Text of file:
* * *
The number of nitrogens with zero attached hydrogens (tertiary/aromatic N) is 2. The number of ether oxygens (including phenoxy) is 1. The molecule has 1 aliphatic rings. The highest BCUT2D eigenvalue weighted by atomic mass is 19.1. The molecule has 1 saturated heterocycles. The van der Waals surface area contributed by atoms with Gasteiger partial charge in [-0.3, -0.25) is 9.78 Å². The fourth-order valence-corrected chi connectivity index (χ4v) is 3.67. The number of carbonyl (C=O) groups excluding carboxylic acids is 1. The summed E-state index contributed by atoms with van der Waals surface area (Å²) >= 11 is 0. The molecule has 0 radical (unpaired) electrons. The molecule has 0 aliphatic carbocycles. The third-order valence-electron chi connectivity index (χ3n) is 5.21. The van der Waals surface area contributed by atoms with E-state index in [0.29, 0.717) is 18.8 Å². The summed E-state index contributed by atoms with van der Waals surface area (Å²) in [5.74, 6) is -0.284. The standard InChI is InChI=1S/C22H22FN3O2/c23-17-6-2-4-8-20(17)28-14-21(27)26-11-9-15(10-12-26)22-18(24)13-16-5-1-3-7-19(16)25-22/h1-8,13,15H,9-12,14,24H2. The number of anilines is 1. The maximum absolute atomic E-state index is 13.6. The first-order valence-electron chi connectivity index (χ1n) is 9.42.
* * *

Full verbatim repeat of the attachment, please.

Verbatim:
The number of nitrogens with zero attached hydrogens (tertiary/aromatic N) is 2. The number of ether oxygens (including phenoxy) is 1. The molecule has 1 aliphatic rings. The highest BCUT2D eigenvalue weighted by atomic mass is 19.1. The molecule has 1 saturated heterocycles. The van der Waals surface area contributed by atoms with Gasteiger partial charge in [-0.3, -0.25) is 9.78 Å². The fourth-order valence-corrected chi connectivity index (χ4v) is 3.67. The number of carbonyl (C=O) groups excluding carboxylic acids is 1. The summed E-state index contributed by atoms with van der Waals surface area (Å²) >= 11 is 0. The molecule has 0 radical (unpaired) electrons. The molecule has 0 aliphatic carbocycles. The third-order valence-electron chi connectivity index (χ3n) is 5.21. The van der Waals surface area contributed by atoms with E-state index in [0.29, 0.717) is 18.8 Å². The summed E-state index contributed by atoms with van der Waals surface area (Å²) in [5.74, 6) is -0.284. The standard InChI is InChI=1S/C22H22FN3O2/c23-17-6-2-4-8-20(17)28-14-21(27)26-11-9-15(10-12-26)22-18(24)13-16-5-1-3-7-19(16)25-22/h1-8,13,15H,9-12,14,24H2. The number of anilines is 1. The maximum absolute atomic E-state index is 13.6. The first-order valence-electron chi connectivity index (χ1n) is 9.42.